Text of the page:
In pursuing the Regulative Principle the hard line churches of Christ have traded the gospel for a mess of pottage. They have taken the beautiful good news that God has forgiven us of hating our neighbors, and coveting our neighbor’s good fortune, and have traded it for a formula for getting to heaven, and a formula for designing the perfect replica of the early congregation.


About Mark

I was raised in the conservative non-institutional churches of Christ and attended Florida College in Tampa, Florida. I served as a minister for 8 years in the non-institutional churches of Christ, and 4 years at a mainline church of Christ in Vermont.
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2 Responses to Appointing Elders, A Puritan Tradition

  1. There can be a lot of drama in a church in regard to the makeup of an eldership. I’ve seen times where a dominant personality tries and sometimes succeeds in running things. Sometimes it is dominant families that are in the lead. In other situations, one faction of an eldership makes sure that it is in control and takes steps necessary to see that their side has the most votes, ie. control. That way, they can make sure that innovations such as clapping and praise teams are vetoed and other features of impending apocalypse rejected. I attended a church for twenty years which eventually split as a result of the elder selection process. In retrospect, it was the best possible thing for both groups. The elders asked for nominations for consideration to be added to the eldership. They gamed the system, extending the nomination time to make sure their preferred people got enough votes for the first cut. The final choice was theirs. Then they passed over a several well qualified people who had served the church well for many years in favor of their favorites. Not long before this, the elders had made several sudden autocratic decisions that many of us disagreed with. The new church is now thriving.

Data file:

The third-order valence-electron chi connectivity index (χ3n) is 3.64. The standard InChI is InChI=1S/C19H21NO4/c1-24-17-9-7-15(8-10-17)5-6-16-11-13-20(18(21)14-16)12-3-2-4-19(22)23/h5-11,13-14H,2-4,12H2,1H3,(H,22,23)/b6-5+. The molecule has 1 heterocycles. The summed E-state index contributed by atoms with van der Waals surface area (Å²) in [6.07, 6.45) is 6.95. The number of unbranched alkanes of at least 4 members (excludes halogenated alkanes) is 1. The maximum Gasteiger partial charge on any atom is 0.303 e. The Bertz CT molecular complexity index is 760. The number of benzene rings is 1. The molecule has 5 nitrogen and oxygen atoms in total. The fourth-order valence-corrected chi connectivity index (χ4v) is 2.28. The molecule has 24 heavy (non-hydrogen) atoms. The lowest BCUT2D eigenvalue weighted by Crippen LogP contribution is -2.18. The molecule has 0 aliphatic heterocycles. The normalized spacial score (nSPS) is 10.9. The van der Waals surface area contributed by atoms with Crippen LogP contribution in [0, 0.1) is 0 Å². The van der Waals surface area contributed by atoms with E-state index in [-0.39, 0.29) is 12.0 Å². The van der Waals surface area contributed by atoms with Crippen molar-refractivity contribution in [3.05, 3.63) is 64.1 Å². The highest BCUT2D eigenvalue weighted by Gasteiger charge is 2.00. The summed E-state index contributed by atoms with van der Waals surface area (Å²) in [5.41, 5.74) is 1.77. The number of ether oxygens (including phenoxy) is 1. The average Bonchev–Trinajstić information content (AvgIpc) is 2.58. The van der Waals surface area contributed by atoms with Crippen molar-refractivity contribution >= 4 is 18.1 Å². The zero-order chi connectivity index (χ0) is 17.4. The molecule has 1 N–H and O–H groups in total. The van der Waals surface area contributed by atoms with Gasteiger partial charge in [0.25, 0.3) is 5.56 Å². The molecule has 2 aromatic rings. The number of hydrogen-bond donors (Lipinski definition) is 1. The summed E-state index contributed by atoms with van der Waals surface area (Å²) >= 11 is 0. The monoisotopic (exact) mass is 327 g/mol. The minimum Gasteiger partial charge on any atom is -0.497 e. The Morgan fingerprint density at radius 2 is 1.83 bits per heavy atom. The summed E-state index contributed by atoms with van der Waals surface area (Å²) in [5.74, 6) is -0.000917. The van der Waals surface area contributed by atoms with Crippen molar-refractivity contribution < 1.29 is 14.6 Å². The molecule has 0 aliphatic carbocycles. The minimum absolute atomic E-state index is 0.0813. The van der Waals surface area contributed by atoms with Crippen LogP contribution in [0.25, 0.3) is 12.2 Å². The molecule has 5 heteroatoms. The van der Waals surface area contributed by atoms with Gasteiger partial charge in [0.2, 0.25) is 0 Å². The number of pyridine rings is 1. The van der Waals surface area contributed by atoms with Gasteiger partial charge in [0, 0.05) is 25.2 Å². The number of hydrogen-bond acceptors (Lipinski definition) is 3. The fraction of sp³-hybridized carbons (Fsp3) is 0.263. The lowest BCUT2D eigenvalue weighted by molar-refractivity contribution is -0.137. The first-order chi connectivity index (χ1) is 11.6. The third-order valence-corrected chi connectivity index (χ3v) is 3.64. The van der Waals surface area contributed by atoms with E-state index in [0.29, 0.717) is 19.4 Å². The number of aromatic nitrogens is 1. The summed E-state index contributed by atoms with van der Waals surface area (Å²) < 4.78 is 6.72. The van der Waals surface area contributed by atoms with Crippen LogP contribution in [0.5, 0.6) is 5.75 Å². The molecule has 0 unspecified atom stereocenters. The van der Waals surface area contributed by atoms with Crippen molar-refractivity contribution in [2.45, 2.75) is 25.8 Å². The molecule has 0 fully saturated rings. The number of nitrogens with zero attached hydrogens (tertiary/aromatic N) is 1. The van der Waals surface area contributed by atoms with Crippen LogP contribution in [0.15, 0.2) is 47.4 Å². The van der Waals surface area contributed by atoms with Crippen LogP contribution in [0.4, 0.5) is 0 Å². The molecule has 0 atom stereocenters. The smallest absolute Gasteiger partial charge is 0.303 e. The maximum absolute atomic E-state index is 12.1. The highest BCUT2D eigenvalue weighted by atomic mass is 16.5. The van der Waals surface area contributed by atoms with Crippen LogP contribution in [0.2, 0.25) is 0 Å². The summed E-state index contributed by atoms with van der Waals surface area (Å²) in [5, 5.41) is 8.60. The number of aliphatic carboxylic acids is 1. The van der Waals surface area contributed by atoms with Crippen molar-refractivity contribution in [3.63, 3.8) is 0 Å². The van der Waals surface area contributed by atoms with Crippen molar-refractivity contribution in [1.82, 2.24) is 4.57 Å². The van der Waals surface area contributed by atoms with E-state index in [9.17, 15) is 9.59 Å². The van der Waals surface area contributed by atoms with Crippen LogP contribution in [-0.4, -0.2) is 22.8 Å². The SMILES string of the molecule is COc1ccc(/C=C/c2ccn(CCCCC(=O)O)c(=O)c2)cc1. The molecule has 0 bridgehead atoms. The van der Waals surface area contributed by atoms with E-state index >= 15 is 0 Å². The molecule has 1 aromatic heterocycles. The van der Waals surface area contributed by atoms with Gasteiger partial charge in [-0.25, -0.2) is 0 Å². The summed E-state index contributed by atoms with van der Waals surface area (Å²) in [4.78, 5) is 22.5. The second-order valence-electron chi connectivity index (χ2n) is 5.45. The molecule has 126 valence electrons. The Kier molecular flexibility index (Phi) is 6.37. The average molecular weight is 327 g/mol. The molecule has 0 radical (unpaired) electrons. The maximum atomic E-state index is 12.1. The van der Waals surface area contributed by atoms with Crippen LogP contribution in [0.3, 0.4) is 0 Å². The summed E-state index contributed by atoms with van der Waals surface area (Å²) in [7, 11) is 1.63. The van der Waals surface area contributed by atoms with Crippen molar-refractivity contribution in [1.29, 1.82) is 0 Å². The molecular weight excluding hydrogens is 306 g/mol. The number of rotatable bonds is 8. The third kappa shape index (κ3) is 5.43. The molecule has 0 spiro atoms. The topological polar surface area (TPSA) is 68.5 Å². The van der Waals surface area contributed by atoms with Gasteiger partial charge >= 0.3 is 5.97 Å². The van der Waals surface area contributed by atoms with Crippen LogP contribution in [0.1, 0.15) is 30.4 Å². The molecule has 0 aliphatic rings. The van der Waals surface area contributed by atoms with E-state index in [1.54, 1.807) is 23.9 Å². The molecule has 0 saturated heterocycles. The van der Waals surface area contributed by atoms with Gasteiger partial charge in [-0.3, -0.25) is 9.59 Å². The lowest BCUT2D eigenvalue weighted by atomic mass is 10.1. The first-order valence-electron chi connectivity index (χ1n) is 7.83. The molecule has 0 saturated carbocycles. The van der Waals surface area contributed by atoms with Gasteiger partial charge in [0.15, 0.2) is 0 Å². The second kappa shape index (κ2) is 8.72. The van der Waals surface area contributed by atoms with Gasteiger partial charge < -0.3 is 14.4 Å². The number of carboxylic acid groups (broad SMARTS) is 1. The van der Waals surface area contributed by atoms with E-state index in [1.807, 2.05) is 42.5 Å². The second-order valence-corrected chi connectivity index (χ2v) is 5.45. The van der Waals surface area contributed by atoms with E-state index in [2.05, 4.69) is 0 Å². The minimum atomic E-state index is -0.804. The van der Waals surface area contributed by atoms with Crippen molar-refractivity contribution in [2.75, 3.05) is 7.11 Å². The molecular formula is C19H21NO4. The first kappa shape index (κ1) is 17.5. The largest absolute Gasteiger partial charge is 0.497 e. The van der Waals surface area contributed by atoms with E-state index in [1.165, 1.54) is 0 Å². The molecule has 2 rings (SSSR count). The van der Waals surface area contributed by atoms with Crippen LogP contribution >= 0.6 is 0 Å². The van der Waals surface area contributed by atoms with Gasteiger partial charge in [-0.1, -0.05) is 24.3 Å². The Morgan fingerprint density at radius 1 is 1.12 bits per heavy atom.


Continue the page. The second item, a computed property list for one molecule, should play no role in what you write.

2. Another thing. When it comes to the elder selection process, it is common to review the list of qualifications in I Timothy and Titus. They are read in the usual hyper literal way. It causes much consternation when the boundaries are fudged. Where does one draw the line with respect having believing children. Do all of them have to believe. If some are Baptists are they disqualified? If they have only one child are they disqualified. All of this is so unnecessary. Paul or whoever the authors were are giving what would have been common sense reasoning that is great advice but not an everlasting unchangeable formulation independent of custom and situation. I am indebted to the late Dr. Kenneth Shrable for a reference to a first century list of qualifications for a military leader ship position. Ken was from Mammoth Springs, AR, (born in the early twenties I think), attended Pepperdine, and eventually became a college professor then administrator. He related that a Roman author by the name of Onosander, who lived before Paul, gave a list with a similar structure to Paul. He lists a qualification and gives the reason. My blog entries of Feb 6 and 7 of 2007 are of my conversation with Ken and the text of Onosander which is taken from a commentary by Martin Dibelius and Han Conzleman.